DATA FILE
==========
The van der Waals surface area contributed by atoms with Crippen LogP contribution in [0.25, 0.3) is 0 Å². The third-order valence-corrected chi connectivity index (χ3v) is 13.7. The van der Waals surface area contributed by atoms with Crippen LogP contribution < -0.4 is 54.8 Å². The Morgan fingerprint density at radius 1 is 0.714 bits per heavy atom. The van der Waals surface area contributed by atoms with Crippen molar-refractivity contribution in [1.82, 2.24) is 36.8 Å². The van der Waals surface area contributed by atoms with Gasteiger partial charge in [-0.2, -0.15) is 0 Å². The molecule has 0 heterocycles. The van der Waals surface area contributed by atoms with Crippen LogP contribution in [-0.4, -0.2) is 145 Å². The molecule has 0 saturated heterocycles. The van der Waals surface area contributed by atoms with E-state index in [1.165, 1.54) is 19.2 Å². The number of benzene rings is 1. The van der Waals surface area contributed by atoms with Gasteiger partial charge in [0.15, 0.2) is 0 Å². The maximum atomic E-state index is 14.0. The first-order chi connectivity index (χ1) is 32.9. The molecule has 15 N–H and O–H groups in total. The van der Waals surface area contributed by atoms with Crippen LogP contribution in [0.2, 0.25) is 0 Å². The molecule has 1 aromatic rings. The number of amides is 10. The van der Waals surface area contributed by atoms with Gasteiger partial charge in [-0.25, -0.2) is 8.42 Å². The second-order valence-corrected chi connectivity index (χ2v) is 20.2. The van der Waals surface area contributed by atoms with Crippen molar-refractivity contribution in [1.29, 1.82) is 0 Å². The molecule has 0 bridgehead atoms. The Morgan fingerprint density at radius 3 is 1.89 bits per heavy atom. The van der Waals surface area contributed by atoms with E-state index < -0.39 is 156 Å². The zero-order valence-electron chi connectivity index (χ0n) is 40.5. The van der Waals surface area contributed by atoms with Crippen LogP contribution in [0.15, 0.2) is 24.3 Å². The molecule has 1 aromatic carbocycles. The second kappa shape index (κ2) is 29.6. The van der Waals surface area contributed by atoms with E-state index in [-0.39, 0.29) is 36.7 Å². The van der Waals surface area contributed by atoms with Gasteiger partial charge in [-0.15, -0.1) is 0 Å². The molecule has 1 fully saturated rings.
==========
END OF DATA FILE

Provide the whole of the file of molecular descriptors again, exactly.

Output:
The van der Waals surface area contributed by atoms with Crippen LogP contribution in [0.25, 0.3) is 0 Å². The third-order valence-corrected chi connectivity index (χ3v) is 13.7. The van der Waals surface area contributed by atoms with Crippen LogP contribution < -0.4 is 54.8 Å². The Morgan fingerprint density at radius 1 is 0.714 bits per heavy atom. The van der Waals surface area contributed by atoms with Crippen molar-refractivity contribution in [1.82, 2.24) is 36.8 Å². The van der Waals surface area contributed by atoms with Gasteiger partial charge in [-0.2, -0.15) is 0 Å². The molecule has 0 heterocycles. The van der Waals surface area contributed by atoms with Crippen LogP contribution in [-0.4, -0.2) is 145 Å². The molecule has 0 saturated heterocycles. The van der Waals surface area contributed by atoms with E-state index in [1.165, 1.54) is 19.2 Å². The number of benzene rings is 1. The van der Waals surface area contributed by atoms with Gasteiger partial charge in [0.15, 0.2) is 0 Å². The maximum atomic E-state index is 14.0. The first-order chi connectivity index (χ1) is 32.9. The molecule has 15 N–H and O–H groups in total. The van der Waals surface area contributed by atoms with Crippen LogP contribution in [0.2, 0.25) is 0 Å². The molecule has 1 aromatic rings. The number of amides is 10. The van der Waals surface area contributed by atoms with Gasteiger partial charge in [-0.25, -0.2) is 8.42 Å². The second-order valence-corrected chi connectivity index (χ2v) is 20.2. The van der Waals surface area contributed by atoms with Crippen molar-refractivity contribution in [1.29, 1.82) is 0 Å². The molecule has 0 bridgehead atoms. The Morgan fingerprint density at radius 3 is 1.89 bits per heavy atom. The van der Waals surface area contributed by atoms with E-state index < -0.39 is 156 Å². The zero-order valence-electron chi connectivity index (χ0n) is 40.5. The van der Waals surface area contributed by atoms with Crippen LogP contribution in [0.15, 0.2) is 24.3 Å². The molecule has 1 aromatic carbocycles. The second kappa shape index (κ2) is 29.6. The van der Waals surface area contributed by atoms with E-state index in [-0.39, 0.29) is 36.7 Å². The van der Waals surface area contributed by atoms with Gasteiger partial charge in [-0.15, -0.1) is 0 Å². The molecule has 1 fully saturated rings.